I once wrote that passion is an overrated virtue. We live in a moment in history when passion is celebrated. Having a passion for the things you do is seen as essential to doing them well. Being passionate in your beliefs is seen as demonstrating authenticity. Passion in politics is seen as demonstrating honesty. All of these may in some sense be true, but passion also carries with it a potentially high cost.

This is not the first time that American politics have been filled with passion. The nation is divided between those who intensely love the president and those who hate him. There are deep social and cultural divisions in the nation, and they aren’t new. Donald Trump did not create these divisions; rather, he emerged from them. But the current political debate reveals the great danger in being passionate: the loss of a sense of proportion, reflection and flexibility.

Trump’s supporters believe that he will save the country and make it great again. He represents a segment of the country that has been harmed by the same forces that have enriched the country, and that is appalled by cultural evolutions that the other part of the nation embraces. His opponents believe that he is destroying the country and its values. As the passion on each side grows, the ability to have distance from and reflect on the issues at hand declines. Passionate feelings about the president manifest as feelings about those who support him and oppose him. Celebration and derision of the president make reflection difficult in the extreme. Reflection requires that the president be put aside and that we consider instead the reasons why he has emerged and why we care so much. It also requires a degree of flexibility. When we stop caring so intensely about the man, we can begin to think about the forces on either side that confront each other. And in that reflection, we can potentially modify our views on things.

Passion fixes our thoughts in place. We focus on what we think to be true – but the truth is always subtler and more complex than our passion allows for. I recall from my youth how Lyndon Johnson was so deeply hated that some accused him of having plotted the assassination of John F. Kennedy. Supporters and opponents of the war in Vietnam fixated on Johnson, imbuing him with more good or evil than any one person can possess. The focus on him made it difficult to think about the complexity of how the war started and was fought. The passion surrounding the war was so great, the ease of focusing hopes and fears on one man so enticing, that scrutinizing the truth of things became impossible. It turned the complex into a cartoon – in which either a patriot was saving the nation or a monster was destroying it.

There are those who love passion. For many, life without lurid colors and lurking monsters is bland and boring. Make no mistake, there are monsters that stalk the world and must be defeated. But the urgent need to have monsters, which itself often creates them, makes it impossible to see the real monsters, who thrive as we hurl ourselves against irritants that we have reinvented, making them vastly more important than they are. But that is the nature of the passionate.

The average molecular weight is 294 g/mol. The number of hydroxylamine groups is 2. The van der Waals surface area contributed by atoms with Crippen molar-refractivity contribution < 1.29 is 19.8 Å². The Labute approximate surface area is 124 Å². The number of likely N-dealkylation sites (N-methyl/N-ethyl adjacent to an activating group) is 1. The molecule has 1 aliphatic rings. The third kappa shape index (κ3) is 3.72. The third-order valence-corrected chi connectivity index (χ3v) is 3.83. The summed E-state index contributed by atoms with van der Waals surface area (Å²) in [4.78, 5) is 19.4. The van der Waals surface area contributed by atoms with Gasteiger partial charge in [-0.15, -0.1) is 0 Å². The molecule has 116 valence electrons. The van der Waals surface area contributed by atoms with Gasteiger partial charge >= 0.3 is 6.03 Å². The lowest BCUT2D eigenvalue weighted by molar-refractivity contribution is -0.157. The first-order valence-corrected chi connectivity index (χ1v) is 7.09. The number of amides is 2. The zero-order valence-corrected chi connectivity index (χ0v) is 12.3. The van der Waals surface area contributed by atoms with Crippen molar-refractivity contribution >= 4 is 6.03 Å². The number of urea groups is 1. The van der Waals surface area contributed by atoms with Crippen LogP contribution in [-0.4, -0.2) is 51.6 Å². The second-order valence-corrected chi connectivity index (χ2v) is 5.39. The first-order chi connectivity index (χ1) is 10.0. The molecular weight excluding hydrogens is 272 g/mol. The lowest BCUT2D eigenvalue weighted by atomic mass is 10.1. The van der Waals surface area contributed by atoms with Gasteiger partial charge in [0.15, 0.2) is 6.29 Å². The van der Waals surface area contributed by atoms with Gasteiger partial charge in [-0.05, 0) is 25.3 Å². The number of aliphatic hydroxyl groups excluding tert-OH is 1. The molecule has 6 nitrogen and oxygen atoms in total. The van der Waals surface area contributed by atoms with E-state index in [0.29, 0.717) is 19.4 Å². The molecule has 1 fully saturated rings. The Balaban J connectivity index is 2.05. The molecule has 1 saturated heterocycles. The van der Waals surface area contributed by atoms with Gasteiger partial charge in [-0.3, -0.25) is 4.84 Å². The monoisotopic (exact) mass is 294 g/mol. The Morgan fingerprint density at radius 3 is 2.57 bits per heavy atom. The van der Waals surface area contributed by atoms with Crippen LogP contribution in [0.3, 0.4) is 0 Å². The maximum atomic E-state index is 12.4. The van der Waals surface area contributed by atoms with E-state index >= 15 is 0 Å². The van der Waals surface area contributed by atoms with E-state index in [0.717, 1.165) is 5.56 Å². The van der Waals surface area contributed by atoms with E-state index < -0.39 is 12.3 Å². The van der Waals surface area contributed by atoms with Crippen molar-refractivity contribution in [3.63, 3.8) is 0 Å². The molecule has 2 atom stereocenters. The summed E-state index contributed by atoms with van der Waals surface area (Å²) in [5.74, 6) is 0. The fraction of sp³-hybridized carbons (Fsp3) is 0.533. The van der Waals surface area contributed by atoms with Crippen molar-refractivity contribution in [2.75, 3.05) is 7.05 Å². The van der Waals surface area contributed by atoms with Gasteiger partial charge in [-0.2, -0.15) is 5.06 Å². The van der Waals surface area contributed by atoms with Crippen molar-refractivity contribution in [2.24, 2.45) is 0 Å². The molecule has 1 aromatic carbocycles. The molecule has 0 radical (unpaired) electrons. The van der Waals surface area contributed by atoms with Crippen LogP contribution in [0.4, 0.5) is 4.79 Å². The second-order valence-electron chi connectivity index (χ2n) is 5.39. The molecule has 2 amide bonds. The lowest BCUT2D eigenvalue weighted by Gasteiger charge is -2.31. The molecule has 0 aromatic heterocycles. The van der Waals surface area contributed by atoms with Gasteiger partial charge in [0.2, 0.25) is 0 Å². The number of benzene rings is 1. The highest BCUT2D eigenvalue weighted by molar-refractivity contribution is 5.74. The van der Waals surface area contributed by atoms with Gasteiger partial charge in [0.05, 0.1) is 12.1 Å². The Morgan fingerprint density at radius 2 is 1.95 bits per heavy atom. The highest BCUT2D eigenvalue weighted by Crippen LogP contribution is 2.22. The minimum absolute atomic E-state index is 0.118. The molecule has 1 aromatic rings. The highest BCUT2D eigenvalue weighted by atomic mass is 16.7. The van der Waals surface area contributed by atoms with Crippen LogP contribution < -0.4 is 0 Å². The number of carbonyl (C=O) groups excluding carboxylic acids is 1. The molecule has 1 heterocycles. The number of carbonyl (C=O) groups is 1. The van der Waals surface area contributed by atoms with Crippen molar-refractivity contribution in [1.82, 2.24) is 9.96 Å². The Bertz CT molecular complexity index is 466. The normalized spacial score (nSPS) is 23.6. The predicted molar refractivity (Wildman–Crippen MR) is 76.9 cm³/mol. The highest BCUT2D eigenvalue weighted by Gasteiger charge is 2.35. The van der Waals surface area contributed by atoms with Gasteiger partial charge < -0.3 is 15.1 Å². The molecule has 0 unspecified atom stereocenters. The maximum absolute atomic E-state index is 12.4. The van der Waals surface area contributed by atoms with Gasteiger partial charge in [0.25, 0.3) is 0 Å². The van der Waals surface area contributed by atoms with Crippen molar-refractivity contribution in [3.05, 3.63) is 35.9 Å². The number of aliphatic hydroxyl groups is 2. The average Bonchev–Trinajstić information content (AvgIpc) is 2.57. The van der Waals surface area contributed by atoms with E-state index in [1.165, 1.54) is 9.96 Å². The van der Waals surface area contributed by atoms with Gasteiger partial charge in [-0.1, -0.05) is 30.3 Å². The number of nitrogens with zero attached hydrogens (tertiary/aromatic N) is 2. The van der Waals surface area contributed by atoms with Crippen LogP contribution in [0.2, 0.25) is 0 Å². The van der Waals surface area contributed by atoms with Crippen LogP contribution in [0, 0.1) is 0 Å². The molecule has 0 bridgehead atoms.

We are again in a political moment steeped in passion on all sides. A single man becomes the obsession, and any understanding of the subtlety and complexity of the nation that created him is lost. So is empathy. The passions make it impossible to stop thinking of the man. We cannot get beyond him, as messiah or monster. We are filled with love and hate, and it blinds us to reality and to ourselves. In these moments, our minds are filled with simplistic caricatures of our country, built around our feelings about a single man.

I wrote once that civilization is that moment in which someone is able to believe deeply in things, yet at the same time be open to the possibility that they are in error. That is an enormously difficult posture to maintain, and civilization is a difficult condition to maintain. Another depiction of civilization is a time and place where people believe deeply in different things and still converse calmly, still regard each other as worthy of respect. Passion makes that impossible. Passion reduces us all to cartoon characters.

Passion destroys all sense of proportion, all sense that those we disagree with are not monsters, and any ability to contemplate the possibility that we might want to change our minds on things. This will pass, as did the ’60s, ’30s and so on. But it is painful to watch those you care about plunge into the rigidity and urgency of passion.

George Friedman
George Friedman is an internationally recognized geopolitical forecaster and strategist on international affairs and the founder and chairman of Geopolitical Futures. Dr. Friedman is a New York Times bestselling author and his most popular book, The Next 100 Years, is kept alive by the prescience of its predictions. Other best-selling books include Flashpoints: The Emerging Crisis in Europe, The Next Decade, America’s Secret War, The Future of War and The Intelligence Edge. His books have been translated into more than 20 languages. Dr. Friedman has briefed numerous military and government organizations in the United States and overseas and appears regularly as an expert on international affairs, foreign policy and intelligence in major media. For almost 20 years before resigning in May 2015, Dr. Friedman was CEO and then chairman of Stratfor, a company he founded in 1996. Friedman received his bachelor’s degree from the City College of the City University of New York and holds a doctorate in government from Cornell University.